Eczema (also known as atopic dermatitis or atopic eczema) is a condition that causes your skin to become red and itchy. Particularly around this time of the year, with harsh changes in weather conditions, flare ups can become more frequent and learning how best to prevent or reduce the symptoms can be vital.
Atopic Eczema is a very common, non-contagious and chronic inflammatory skin disorder. To date, no cure has been found for it. However, treatments and self-care can be extremely useful in reducing itchiness and redness on the skin.
It can occur at any stage of life but is more common among children with 1 in 5 children and 1 in 12 adults in Ireland.
Red, itchy, dry skin appears and can sometimes weep, blister and become crusted over. This often happens on the inner sides of the arm, behind the knees, elbow and wrist creases and the hands.
Appearance of symptoms tend to fluctuate and there may be times where symptoms improve, followed by flare-ups where symptoms worsen.
Symptom severity can depend on the person. Mild eczema may include only a few patches of dry itchy skin that occurs every now and again, whereas severe eczema can lead to widespread red, inflamed and itchy skin all over the body that can affect your daily life. This can lead to lack of sleep; bleeding skin, and secondary infections may occur as a result.
Infection – If you notice your eczema getting excessively worse, oozing from the itchy areas, yellow crusts developing on the skin and swollen, tender skin, these can all be signs of an infection. Visit your GP as soon as you notice these signs so they can be treated as soon as possible.
No exact cause is known; however, there are certain factors that seem to be important in its development. People with eczema can have weakened skin barriers leading to an inability to hold moisture which causes dry skin. Also, inflammatory responses may be altered and there may be a genetic factor to atopic eczema where, if your parents have it, you are more likely to develop it.
There are several things that may trigger flare-ups, these can include:
· Irritants – soaps, detergents, washing-up liquid and certain skin products can cause flare-ups; sensitive skin products may be necessary to avoid such symptoms arising.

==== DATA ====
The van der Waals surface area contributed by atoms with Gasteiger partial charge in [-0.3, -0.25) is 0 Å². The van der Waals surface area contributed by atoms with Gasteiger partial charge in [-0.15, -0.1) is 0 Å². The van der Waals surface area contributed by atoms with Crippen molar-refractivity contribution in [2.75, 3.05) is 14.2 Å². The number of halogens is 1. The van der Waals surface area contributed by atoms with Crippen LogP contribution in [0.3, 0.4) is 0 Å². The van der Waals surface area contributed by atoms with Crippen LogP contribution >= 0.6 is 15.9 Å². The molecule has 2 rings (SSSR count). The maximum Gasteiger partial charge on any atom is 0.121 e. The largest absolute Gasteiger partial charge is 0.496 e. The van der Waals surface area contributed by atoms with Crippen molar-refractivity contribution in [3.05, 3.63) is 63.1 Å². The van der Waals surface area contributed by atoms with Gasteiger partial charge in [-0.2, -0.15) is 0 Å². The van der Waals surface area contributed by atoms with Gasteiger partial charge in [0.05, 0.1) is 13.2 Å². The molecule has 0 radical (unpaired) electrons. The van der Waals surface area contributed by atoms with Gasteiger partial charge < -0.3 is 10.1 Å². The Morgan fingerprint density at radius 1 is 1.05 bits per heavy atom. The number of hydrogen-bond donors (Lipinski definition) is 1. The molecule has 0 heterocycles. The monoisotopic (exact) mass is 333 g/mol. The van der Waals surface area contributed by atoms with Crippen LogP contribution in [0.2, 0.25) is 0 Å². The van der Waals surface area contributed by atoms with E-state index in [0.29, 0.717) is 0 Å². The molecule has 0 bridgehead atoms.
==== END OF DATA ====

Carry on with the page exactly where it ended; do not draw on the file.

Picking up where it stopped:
· Allergies – food allergies such as peanuts, dairy, eggs, etc. may have skin inflammation associated with them, as well as other allergies like hayfever.
· Environmental factors – factors such as cold and dry weather.
· Materials – certain types of fabrics can make skin extremely sensitive.
· Stress – increases in stress can be linked to eczema and worsening of symptoms.
Identifying these triggers is the first step to improving symptoms and reducing the frequency of flare-ups.
The best way to prevent eczema and manage flare-ups is to identify the triggers associated with your type of eczema. Avoiding these triggers gives you the best possible chance of avoiding any flare-ups and suffering the symptoms.
However, there are numerous treatment options for people suffering with eczema. Treatment options don’t always work for everyone and it may take some time to find the treatment that works best for your skin.
Emollients (moisturisers) are the main treatment for eczema to prevent dry skin. Doublebase Emollient Gel is a highly moisturising and protective gel to soothe dry, chapped, inflamed and itchy skin; an extremely reliable treatment for both eczema and psoriasis, it is highly recommended.
Childs Farm Moisturiser offers a rich and luxurious treatment option for eczema-prone skin. This is suitable for both adults, children and even new-borns so you know it’s for sensitive skin.
Antihistamines may be useful if the eczema is caused by an allergic reaction to something. Antihistamines work by reducing the inflammatory signals in your body to reduce swelling and redness.
If your eczema worsens, a visit to your GP may be necessary and they may prescribe you corticosteroid creams or ointments to reduce swelling, inflammation and itching.
If you are unsure what to do with your eczema and wondering if it is mild or severe, call into one of your pharmacies and you can talk to us in both confidence and privacy. We will advise you on your next steps, recommend various treatments and inform you on eczema itself.
For any further queries, call us, use our PharmaChat service to talk to a pharmacist immediately or call into us.